More spring

Trip Start Aug 03, 2010
Trip End Feb 01, 2012

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Flag of Argentina  , Chubut,
Sunday, October 23, 2011

This park is named after the Alerce, a slow-growing tree that can live 4,000 thousand years. The oldest and largest tree in the park was accessible only by a boat that was beyond our budget, so we didn't see it. We did hike to a 300-year-old Alerce that was only 1 foot in diameter because they grow less than inch per 20 years. I was more impressed with the Southern Beech trees with their enormous limbs and the Arrayan trees with their peeling cinnamon colored bark.

We’re enjoying the perks of springtime - warmer days, hillsides covered in green grass, leafy trees, flowers. There are apple trees in bloom all over the park. I keep thinking about the fact that I get to experience spring again shortly after we return home. Lucky me, two springs in one year.

The park is full of spectacular views of crystal clear rivers, lakes, waterfalls and snow-capped peaks. Every night we camped to the sound of rushing water or lapping waves on a lake.

"The season" hasn’t started yet, so we practically had the park to ourselves. Sunday afternoon was an exception, when the campgrounds filled with bbqers from the nearby city of Esquel (an hour drive). When they left, all was quiet again and kitties came out of the woods in search of meat scraps left behind.

When the wind blew from the northwest, ash from the Puyehue Volcano made the sky hazy. We chose this day to hike to some waterfalls because the distant views weren’t very picturesque. The hike was steep for a couple hours, the falls were impressive, but we could feel that we breathed more than just air into our lungs by the end of the day.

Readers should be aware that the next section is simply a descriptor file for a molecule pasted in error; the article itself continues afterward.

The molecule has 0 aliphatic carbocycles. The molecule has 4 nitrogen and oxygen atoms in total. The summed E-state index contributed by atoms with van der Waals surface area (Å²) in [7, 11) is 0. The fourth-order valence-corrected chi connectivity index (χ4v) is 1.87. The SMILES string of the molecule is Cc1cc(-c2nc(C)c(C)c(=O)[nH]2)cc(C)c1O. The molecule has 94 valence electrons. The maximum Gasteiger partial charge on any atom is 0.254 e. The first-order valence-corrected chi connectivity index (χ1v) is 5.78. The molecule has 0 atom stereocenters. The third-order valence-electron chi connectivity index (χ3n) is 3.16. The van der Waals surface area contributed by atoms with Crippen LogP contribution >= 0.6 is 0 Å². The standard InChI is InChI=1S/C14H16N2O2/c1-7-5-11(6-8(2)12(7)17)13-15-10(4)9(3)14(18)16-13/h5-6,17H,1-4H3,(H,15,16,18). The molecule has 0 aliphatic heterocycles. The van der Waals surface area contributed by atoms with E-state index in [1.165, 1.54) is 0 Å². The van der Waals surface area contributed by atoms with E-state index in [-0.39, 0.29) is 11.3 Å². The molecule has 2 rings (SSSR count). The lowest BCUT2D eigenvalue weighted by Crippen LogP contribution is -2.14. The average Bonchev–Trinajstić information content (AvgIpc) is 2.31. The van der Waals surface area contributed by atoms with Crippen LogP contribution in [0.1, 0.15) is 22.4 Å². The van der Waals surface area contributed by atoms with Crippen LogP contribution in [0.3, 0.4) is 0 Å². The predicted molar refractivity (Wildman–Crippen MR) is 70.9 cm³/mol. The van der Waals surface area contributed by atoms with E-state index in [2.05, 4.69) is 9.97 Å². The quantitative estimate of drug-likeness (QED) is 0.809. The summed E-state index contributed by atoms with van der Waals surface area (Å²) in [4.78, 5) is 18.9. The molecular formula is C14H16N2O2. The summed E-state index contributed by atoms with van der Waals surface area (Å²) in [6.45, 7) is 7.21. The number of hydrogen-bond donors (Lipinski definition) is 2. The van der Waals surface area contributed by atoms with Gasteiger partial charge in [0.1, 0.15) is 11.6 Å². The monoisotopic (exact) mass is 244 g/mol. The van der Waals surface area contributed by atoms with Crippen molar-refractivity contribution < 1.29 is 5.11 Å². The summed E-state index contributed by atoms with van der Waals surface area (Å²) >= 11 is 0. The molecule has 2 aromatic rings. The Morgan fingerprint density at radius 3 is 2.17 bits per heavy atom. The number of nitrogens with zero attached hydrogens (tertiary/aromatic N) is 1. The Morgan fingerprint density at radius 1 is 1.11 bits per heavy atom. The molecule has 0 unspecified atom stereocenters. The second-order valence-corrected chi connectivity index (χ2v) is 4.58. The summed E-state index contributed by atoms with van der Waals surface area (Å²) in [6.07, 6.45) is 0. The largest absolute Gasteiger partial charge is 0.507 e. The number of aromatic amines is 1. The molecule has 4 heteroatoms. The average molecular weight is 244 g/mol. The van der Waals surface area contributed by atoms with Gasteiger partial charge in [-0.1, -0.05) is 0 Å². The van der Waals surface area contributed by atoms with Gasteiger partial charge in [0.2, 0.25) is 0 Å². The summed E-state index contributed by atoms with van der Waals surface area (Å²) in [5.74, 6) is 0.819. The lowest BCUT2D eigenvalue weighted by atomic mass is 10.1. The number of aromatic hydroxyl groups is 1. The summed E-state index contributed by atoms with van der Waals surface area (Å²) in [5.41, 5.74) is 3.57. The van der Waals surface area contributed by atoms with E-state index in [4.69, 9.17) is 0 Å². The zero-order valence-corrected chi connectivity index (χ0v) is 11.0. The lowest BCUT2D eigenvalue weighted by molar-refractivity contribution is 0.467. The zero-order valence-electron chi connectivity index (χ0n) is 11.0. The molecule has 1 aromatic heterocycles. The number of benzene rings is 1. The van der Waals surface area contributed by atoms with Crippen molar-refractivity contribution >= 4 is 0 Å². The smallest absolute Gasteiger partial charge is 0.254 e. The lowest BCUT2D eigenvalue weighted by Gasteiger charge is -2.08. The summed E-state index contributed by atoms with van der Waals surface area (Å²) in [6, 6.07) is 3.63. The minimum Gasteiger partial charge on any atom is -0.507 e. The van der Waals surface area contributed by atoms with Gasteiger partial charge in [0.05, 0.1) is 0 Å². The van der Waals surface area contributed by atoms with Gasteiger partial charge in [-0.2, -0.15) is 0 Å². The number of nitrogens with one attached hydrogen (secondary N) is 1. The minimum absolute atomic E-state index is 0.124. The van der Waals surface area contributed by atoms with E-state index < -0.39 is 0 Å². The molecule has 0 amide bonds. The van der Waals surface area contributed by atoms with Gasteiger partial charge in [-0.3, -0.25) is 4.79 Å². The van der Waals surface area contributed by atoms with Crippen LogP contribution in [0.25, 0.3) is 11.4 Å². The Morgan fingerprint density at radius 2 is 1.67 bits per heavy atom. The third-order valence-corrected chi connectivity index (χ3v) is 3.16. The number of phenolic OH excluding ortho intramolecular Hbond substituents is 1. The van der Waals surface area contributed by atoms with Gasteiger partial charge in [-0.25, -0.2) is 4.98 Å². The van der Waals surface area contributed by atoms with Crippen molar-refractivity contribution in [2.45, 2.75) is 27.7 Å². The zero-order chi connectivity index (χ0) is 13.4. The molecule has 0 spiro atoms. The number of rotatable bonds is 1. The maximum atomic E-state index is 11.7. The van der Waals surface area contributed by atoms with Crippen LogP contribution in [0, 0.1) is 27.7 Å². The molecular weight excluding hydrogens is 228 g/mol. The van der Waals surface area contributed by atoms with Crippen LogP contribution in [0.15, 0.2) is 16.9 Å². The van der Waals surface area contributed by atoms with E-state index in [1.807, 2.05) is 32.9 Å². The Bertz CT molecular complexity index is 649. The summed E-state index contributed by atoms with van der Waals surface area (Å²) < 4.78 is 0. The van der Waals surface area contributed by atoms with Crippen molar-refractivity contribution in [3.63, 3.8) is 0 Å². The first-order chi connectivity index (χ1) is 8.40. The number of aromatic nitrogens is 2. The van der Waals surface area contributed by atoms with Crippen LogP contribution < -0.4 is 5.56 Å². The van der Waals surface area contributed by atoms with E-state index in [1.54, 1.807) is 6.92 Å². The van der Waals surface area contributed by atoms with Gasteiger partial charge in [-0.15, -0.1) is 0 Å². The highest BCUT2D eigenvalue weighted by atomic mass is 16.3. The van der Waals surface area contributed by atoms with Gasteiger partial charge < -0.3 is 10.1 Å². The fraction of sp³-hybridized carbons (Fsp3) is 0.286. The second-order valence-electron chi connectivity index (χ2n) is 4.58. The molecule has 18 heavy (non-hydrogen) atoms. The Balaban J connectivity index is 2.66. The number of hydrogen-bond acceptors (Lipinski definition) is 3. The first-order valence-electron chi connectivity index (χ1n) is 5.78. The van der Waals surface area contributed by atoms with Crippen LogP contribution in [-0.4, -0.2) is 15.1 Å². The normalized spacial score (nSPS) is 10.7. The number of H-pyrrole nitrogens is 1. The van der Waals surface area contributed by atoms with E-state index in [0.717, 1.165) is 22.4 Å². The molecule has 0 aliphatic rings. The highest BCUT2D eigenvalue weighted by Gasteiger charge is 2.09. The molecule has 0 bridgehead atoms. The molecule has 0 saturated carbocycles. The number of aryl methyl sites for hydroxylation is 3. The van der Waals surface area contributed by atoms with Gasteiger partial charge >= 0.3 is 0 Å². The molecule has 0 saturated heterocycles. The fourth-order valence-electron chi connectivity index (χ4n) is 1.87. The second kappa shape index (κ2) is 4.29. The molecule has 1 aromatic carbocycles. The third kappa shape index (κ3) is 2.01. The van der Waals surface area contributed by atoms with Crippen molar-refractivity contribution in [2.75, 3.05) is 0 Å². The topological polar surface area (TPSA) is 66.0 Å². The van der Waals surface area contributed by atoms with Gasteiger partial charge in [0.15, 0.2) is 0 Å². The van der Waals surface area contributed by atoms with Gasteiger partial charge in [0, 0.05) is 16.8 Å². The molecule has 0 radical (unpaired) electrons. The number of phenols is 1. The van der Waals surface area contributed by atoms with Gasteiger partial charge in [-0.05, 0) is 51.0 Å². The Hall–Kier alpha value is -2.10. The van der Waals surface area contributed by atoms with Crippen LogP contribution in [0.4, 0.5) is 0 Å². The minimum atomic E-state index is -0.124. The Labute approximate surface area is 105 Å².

We appear to have finally left the steppe behind. Now there are trees, flowers, and mountains to see. No more long, flat stretches of drab color and little plant-life. It probably would have felt less monotonous if we could have listened to music or been able to hold a normal conversation, however, Rovers roar doesn’t allow such luxuries.

We attempted to go to Puelo Lake National Park, but apparently there is no camping in the park until December, so we found a campground in the nearby town of Lago Puelo. Steve took the opportunity of being near a population center to fix the u-joints that made Rover feel woozy and replaced a bolt in the rear suspension (the temporary bolt wasn’t bound to last very long).

The “campground” we stayed in doubled as someone’s backyard quince orchard with their flower pedals floating down around us, very pretty. Quince jelly, called membrillo, is popular, eaten with cheese, good stuff.

Movin’ on up the road to El Bolson we met Gabriel, an enthusiastic member of the Land Rover Club of Argentina. He invited us over for mate and we shared travel stories (as best we could in broken Spanish). He and his family go on annual trips with a group of Land Rovers. 

We hiked Mount Piltriquitron to see the sculpture forest where artists carved old tree trunks after a forest fire. We befriended a shy little kitty at the campground and it managed to pull a 1 lb steak off the bbq when Steve turned his back for a second. We wrestled it back, cleaned it off and finished cooking it. Steve even shared some with her. 

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